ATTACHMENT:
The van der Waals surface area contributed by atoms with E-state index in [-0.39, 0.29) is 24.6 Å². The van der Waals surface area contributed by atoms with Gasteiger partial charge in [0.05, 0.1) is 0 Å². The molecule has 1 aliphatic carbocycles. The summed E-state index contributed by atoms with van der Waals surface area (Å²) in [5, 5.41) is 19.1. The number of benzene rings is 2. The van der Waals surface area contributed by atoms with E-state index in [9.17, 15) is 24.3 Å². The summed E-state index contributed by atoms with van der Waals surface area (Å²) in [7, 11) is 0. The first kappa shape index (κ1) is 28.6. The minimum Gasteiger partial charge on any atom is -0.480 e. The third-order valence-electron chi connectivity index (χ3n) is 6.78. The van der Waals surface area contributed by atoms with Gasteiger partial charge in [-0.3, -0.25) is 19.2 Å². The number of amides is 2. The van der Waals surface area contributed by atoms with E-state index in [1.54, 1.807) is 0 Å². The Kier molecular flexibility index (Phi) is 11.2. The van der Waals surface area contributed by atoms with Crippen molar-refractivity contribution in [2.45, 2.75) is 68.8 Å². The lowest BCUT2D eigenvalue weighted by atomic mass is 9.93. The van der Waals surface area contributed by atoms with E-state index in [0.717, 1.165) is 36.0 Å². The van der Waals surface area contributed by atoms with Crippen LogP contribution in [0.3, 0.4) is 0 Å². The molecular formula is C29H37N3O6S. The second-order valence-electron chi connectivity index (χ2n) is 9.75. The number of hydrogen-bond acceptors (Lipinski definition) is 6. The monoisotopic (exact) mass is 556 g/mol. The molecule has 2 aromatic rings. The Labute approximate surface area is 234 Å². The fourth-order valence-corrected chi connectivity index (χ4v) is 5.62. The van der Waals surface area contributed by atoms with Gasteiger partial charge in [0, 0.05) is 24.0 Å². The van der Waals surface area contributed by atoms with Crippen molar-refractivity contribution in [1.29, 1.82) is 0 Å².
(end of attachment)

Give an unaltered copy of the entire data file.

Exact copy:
The van der Waals surface area contributed by atoms with E-state index in [-0.39, 0.29) is 24.6 Å². The van der Waals surface area contributed by atoms with Gasteiger partial charge in [0.05, 0.1) is 0 Å². The molecule has 1 aliphatic carbocycles. The summed E-state index contributed by atoms with van der Waals surface area (Å²) in [5, 5.41) is 19.1. The number of benzene rings is 2. The van der Waals surface area contributed by atoms with E-state index in [9.17, 15) is 24.3 Å². The summed E-state index contributed by atoms with van der Waals surface area (Å²) in [7, 11) is 0. The first kappa shape index (κ1) is 28.6. The minimum Gasteiger partial charge on any atom is -0.480 e. The third-order valence-electron chi connectivity index (χ3n) is 6.78. The van der Waals surface area contributed by atoms with Gasteiger partial charge in [-0.3, -0.25) is 19.2 Å². The number of amides is 2. The van der Waals surface area contributed by atoms with E-state index in [1.54, 1.807) is 0 Å². The Kier molecular flexibility index (Phi) is 11.2. The van der Waals surface area contributed by atoms with Crippen molar-refractivity contribution in [2.45, 2.75) is 68.8 Å². The lowest BCUT2D eigenvalue weighted by atomic mass is 9.93. The van der Waals surface area contributed by atoms with E-state index in [0.717, 1.165) is 36.0 Å². The van der Waals surface area contributed by atoms with Crippen LogP contribution in [0.3, 0.4) is 0 Å². The molecular formula is C29H37N3O6S. The second-order valence-electron chi connectivity index (χ2n) is 9.75. The number of hydrogen-bond acceptors (Lipinski definition) is 6. The monoisotopic (exact) mass is 556 g/mol. The molecule has 2 aromatic rings. The Labute approximate surface area is 234 Å². The fourth-order valence-corrected chi connectivity index (χ4v) is 5.62. The van der Waals surface area contributed by atoms with Gasteiger partial charge in [0, 0.05) is 24.0 Å². The van der Waals surface area contributed by atoms with Crippen molar-refractivity contribution in [1.29, 1.82) is 0 Å².